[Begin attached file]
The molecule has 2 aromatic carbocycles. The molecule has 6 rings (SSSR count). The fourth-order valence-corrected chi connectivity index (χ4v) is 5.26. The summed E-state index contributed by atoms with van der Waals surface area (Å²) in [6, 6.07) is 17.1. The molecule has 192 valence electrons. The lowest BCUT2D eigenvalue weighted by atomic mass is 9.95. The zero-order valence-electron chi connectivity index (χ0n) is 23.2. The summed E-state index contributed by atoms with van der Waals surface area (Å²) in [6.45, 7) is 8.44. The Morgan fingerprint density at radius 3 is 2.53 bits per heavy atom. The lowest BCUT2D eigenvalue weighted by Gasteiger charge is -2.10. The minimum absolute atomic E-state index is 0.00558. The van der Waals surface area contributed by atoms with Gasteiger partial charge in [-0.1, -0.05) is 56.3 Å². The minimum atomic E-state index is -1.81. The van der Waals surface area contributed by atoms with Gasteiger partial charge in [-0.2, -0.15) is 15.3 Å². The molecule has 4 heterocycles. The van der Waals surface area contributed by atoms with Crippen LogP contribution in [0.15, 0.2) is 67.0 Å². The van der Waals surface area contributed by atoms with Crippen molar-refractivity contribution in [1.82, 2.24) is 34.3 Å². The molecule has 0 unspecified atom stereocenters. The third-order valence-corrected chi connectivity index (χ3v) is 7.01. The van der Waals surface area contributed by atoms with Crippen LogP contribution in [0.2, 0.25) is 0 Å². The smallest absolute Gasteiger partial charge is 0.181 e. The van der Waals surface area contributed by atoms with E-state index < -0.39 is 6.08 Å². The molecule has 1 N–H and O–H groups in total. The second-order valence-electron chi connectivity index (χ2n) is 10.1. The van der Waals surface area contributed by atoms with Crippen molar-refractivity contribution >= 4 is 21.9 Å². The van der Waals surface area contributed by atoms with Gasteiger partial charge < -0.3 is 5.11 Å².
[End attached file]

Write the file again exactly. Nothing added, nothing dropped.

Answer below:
The molecule has 2 aromatic carbocycles. The molecule has 6 rings (SSSR count). The fourth-order valence-corrected chi connectivity index (χ4v) is 5.26. The summed E-state index contributed by atoms with van der Waals surface area (Å²) in [6, 6.07) is 17.1. The molecule has 192 valence electrons. The lowest BCUT2D eigenvalue weighted by atomic mass is 9.95. The zero-order valence-electron chi connectivity index (χ0n) is 23.2. The summed E-state index contributed by atoms with van der Waals surface area (Å²) in [6.45, 7) is 8.44. The Morgan fingerprint density at radius 3 is 2.53 bits per heavy atom. The lowest BCUT2D eigenvalue weighted by Gasteiger charge is -2.10. The minimum absolute atomic E-state index is 0.00558. The van der Waals surface area contributed by atoms with Gasteiger partial charge in [-0.1, -0.05) is 56.3 Å². The minimum atomic E-state index is -1.81. The van der Waals surface area contributed by atoms with Gasteiger partial charge in [-0.2, -0.15) is 15.3 Å². The molecule has 4 heterocycles. The van der Waals surface area contributed by atoms with Crippen LogP contribution in [0.15, 0.2) is 67.0 Å². The van der Waals surface area contributed by atoms with Crippen molar-refractivity contribution in [1.82, 2.24) is 34.3 Å². The molecule has 0 unspecified atom stereocenters. The third-order valence-corrected chi connectivity index (χ3v) is 7.01. The van der Waals surface area contributed by atoms with Crippen LogP contribution in [0.2, 0.25) is 0 Å². The smallest absolute Gasteiger partial charge is 0.181 e. The van der Waals surface area contributed by atoms with E-state index < -0.39 is 6.08 Å². The molecule has 1 N–H and O–H groups in total. The second-order valence-electron chi connectivity index (χ2n) is 10.1. The van der Waals surface area contributed by atoms with Crippen molar-refractivity contribution >= 4 is 21.9 Å². The van der Waals surface area contributed by atoms with Gasteiger partial charge < -0.3 is 5.11 Å².